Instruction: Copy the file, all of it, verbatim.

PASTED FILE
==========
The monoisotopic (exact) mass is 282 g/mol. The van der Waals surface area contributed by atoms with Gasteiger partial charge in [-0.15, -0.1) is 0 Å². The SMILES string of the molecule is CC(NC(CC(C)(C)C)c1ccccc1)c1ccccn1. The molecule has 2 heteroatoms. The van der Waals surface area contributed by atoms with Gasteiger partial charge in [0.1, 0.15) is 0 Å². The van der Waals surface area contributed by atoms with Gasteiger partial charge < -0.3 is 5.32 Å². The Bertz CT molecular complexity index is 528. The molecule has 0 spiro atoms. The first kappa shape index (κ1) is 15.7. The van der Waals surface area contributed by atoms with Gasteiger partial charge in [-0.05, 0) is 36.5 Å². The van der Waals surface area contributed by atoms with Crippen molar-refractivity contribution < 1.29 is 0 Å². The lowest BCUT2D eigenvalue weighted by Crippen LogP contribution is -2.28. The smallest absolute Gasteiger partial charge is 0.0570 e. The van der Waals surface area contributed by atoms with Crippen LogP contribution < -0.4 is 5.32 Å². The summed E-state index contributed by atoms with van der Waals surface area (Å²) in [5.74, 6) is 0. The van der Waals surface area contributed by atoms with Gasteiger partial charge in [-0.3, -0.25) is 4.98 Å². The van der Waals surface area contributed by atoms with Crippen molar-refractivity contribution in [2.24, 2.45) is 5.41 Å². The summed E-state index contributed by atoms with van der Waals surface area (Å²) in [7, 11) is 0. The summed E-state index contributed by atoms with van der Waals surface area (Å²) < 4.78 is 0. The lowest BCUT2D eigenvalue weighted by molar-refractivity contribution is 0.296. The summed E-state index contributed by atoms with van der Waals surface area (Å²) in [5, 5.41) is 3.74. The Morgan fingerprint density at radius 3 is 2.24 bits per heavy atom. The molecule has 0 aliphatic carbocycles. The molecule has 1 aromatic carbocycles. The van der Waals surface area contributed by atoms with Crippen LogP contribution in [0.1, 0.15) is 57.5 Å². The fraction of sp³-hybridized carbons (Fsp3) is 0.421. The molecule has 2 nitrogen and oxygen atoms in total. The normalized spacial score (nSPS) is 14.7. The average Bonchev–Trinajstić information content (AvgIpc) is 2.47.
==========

The monoisotopic (exact) mass is 282 g/mol. The van der Waals surface area contributed by atoms with Gasteiger partial charge in [-0.15, -0.1) is 0 Å². The SMILES string of the molecule is CC(NC(CC(C)(C)C)c1ccccc1)c1ccccn1. The molecule has 2 heteroatoms. The van der Waals surface area contributed by atoms with Gasteiger partial charge in [0.1, 0.15) is 0 Å². The van der Waals surface area contributed by atoms with Gasteiger partial charge < -0.3 is 5.32 Å². The Bertz CT molecular complexity index is 528. The molecule has 0 spiro atoms. The first kappa shape index (κ1) is 15.7. The van der Waals surface area contributed by atoms with Gasteiger partial charge in [-0.05, 0) is 36.5 Å². The van der Waals surface area contributed by atoms with Crippen molar-refractivity contribution < 1.29 is 0 Å². The lowest BCUT2D eigenvalue weighted by Crippen LogP contribution is -2.28. The smallest absolute Gasteiger partial charge is 0.0570 e. The van der Waals surface area contributed by atoms with Crippen LogP contribution < -0.4 is 5.32 Å². The summed E-state index contributed by atoms with van der Waals surface area (Å²) in [5.74, 6) is 0. The van der Waals surface area contributed by atoms with Gasteiger partial charge in [-0.3, -0.25) is 4.98 Å². The van der Waals surface area contributed by atoms with Crippen molar-refractivity contribution in [2.24, 2.45) is 5.41 Å². The summed E-state index contributed by atoms with van der Waals surface area (Å²) in [7, 11) is 0. The summed E-state index contributed by atoms with van der Waals surface area (Å²) < 4.78 is 0. The lowest BCUT2D eigenvalue weighted by molar-refractivity contribution is 0.296. The summed E-state index contributed by atoms with van der Waals surface area (Å²) in [5, 5.41) is 3.74. The Morgan fingerprint density at radius 3 is 2.24 bits per heavy atom. The molecule has 0 aliphatic carbocycles. The molecule has 1 aromatic carbocycles. The van der Waals surface area contributed by atoms with Crippen LogP contribution in [0.1, 0.15) is 57.5 Å². The fraction of sp³-hybridized carbons (Fsp3) is 0.421. The molecule has 2 nitrogen and oxygen atoms in total. The normalized spacial score (nSPS) is 14.7. The average Bonchev–Trinajstić information content (AvgIpc) is 2.47.